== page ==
The opinion of the court was delivered by: MILTON I. SHADUR
MEMORANDUM OPINION AND ORDER
This Court's March 19, 1993 memorandum opinion and order (the "Opinion") remanded this action to Secretary of Health and Human Services Donna Shalala ("Secretary") for the taking of additional evidence. Secretary has now filed a timely motion and supporting memorandum to alter or amend that judgment under Fed. R. Civ. P. ("Rule") 59(e).
For the reasons stated here, that motion is granted in part and denied in part.
Secretary disputes one substantive and two procedural aspects of the Opinion. As to the matter of substance, Secretary is simply wrong, while her complaints on procedural issues are well founded.
In substantive terms, Secretary incorrectly argues that the ALJ's completion of a PRTF satisfies the requirements for evaluation of a mental impairment. But as Opinion at 16-18 points out, what poses the problem here is not the failure to fill out such a report, but rather the lack of professional support for the ALJ's evaluation that was reflected in that report.
Secretary seeks to bootstrap herself by pointing to two other PRTFs by psychologist Stephen Vincent ("Vincent"), one dated February 16, 1988 (R. 62-70) and the other dated April 20, 1988 (R. 80-88). But the problem in that respect is that ALJ Mondi's report says not a word about those PRTFs in his detailed Evaluation of the Evidence (R. 180-83). Here is the totality of what the ALJ said about the issues related to Haddon's drug and related mental problems (R. 181, 182):
Extensive outpatient notes from the Veterans Administration between October 19, 1987, and April 7, 1989, document that the claimant sought treatment on October 19, 1987, for a drug abuse problem, including a heroin addiction. Eventually, he began taking methadone. While urine testing showed the presence of drugs occasionally, later testing, particularly those from 1989, document that the claimant had curtailed drug usage. The claimant frequently reported to his counselor at the Veterans Administration that he was seeking employment. Significantly, however the entry dated March 7, 1989, reveals that the claimant was selling illegal drugs. Apparently, he was actively involved in that occupation, and had a supply network with distributors who worked with him. The claimant justified this activity as necessary to make ends meet (Exhibit 24).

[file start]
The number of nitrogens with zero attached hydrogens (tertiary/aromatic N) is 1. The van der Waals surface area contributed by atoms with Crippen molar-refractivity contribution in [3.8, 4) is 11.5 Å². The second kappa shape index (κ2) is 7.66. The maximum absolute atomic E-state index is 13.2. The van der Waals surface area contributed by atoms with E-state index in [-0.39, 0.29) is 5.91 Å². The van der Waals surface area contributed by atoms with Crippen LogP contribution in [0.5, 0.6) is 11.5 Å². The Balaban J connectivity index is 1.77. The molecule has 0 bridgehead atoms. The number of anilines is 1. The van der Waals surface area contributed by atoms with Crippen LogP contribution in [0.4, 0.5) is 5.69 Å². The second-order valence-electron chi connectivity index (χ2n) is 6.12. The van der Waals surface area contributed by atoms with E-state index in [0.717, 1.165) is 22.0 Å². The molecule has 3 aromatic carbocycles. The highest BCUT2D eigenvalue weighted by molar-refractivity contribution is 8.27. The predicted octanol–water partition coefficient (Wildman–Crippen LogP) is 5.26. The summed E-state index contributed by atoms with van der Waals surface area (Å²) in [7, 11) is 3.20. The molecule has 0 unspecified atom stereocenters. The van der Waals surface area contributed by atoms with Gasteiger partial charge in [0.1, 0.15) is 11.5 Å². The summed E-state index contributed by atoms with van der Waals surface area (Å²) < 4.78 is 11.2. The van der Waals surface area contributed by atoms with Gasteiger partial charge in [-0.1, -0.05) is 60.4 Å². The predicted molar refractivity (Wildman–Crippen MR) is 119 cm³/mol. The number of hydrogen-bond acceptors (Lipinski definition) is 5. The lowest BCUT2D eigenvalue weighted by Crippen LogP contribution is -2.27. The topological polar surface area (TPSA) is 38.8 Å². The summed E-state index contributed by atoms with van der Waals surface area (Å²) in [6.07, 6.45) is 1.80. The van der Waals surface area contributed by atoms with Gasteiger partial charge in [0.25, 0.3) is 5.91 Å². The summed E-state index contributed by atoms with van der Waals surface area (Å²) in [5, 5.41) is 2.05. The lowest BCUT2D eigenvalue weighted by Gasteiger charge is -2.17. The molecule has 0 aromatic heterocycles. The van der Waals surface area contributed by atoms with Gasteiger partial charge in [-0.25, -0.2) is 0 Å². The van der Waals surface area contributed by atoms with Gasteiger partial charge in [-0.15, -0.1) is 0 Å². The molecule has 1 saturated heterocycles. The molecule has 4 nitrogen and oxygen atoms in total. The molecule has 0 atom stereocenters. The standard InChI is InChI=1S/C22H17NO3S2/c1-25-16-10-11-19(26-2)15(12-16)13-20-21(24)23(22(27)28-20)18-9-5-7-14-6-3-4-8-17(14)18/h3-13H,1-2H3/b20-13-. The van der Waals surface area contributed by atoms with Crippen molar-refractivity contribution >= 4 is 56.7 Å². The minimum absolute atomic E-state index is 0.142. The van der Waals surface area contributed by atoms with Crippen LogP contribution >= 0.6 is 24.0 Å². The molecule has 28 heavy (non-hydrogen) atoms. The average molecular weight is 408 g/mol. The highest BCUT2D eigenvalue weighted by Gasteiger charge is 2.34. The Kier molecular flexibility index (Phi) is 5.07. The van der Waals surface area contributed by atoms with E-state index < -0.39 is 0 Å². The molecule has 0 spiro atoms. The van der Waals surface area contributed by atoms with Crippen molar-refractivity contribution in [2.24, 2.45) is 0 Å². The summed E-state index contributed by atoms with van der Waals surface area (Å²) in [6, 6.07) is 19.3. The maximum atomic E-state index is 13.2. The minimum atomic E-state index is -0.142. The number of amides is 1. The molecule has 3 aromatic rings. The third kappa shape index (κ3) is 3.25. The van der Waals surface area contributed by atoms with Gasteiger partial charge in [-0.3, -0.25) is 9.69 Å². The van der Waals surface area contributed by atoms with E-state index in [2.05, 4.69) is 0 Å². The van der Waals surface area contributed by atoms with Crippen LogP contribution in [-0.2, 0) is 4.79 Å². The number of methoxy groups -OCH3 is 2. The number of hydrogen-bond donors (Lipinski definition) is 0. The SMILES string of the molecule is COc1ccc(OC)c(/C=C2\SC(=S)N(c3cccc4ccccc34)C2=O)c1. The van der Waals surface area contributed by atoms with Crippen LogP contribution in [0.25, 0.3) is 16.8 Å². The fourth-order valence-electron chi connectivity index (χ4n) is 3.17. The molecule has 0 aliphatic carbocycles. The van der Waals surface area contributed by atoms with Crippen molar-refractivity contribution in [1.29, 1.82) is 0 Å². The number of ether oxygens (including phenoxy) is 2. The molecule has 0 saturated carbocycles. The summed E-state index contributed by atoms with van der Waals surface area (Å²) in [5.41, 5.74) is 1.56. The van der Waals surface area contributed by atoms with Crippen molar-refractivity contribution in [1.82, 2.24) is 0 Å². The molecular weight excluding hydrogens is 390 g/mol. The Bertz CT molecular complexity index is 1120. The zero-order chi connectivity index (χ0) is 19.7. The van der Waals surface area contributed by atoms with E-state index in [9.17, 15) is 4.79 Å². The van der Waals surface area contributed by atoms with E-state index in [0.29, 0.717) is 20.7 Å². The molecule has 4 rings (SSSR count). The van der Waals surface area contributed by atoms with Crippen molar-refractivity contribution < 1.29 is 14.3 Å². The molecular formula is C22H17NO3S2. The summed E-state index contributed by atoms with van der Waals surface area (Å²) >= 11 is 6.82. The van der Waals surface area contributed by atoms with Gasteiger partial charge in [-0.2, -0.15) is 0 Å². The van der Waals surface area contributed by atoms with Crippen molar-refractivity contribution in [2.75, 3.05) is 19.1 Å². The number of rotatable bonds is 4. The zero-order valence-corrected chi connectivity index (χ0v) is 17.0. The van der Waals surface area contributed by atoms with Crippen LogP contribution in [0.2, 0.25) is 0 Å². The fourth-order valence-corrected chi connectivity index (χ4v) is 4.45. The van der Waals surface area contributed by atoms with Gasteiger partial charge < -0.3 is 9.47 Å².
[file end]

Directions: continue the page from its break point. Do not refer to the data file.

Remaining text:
The record fails to establish that the claimant has an impairment or combination of impairments that meets or equals any section of the listing of impairments. I have evaluated, in particular, his alleged mental disorder. I note that his substance addiction disorder appears to be in remission (Exhibit 24). I find that he does suffer symptoms of an affective disorder, and meets the "A" criteria in section 12.04 of the medical listing of impairments, but has not manifested the required degree of functional limitation to meet the requirements of the "B" criteria for that listing.
With respect to the claimant's history of drug abuse, I note that he has apparently been drug free for some time. Furthermore, his past depression and anxiety appear to be more situational than related to any severely debilitating on-going mental impairment. I note that the claimant's activity of selling drugs may not actually be substantial gainful activity, but it does establish that he has the memory, and organizational and social skills consistent, at the very least, with the ability to meet the demands of unskilled work. The claimant's testimony was less than fully credible: he tended to exaggerate his physical complaints and made inconsistent or false statements as to looking for work and his drug usage (see Exhibit 24 note of January 15, 1988).
It is, of course, an ALJ's duty to make the bases for his or her opinion plain to enable effective review by a district court. Although the quoted language refers to evidence relied on by the ALJ (Exhibit 24, comprising the VA outpatient notes), no reliance whatever was placed on Vincent's reports.
It simply will not do for Secretary to pull matters out of the record as purported support for the ALJ's decision where--as in this case--the ALJ himself has not stated any reliance on such matters. Accordingly, this Court remains of the view that a remand is not only appropriate but necessary to assure a full and fair hearing and a fair result on Haddon's claim.
As for the first of Secretary's procedural contentions, this Court directed reassignment of the case to a different ALJ on the remand. That was a reflection of this Court's view that many of ALJ Mondi's findings, though this Court upheld them based on the generous standard of review that is accorded to an ALJ's decisions, were troublesome enough to pose a serious risk of prejudgment of the result on review. Although that concern remains, our Court of Appeals has recently announced a more restrictive review of such directives for reassignment in Travis v. Sullivan, No. 91-3933, 1993 WL 30942, at *5 (7th Cir. Feb. 10).
Accordingly this Court will not order assignment to a different ALJ. Instead this Court (taking a leaf from Travis, id.) "strongly urges" that Secretary do so.
Finally, Secretary urges that the remand should be viewed as a "sentence four" rather than "sentence six" remand (see Melkonyan v. Sullivan, 115 L. Ed. 2d 78, 111 S. Ct. 2157, 2163-64 (1991)). That distinction has been one of the more vexing problems in this area of law, clearly calling for clarification and correction by Congress. But because the statutory language (which may literally be read to encompass what this Court has ordered here) has had a more restrictive gloss placed ...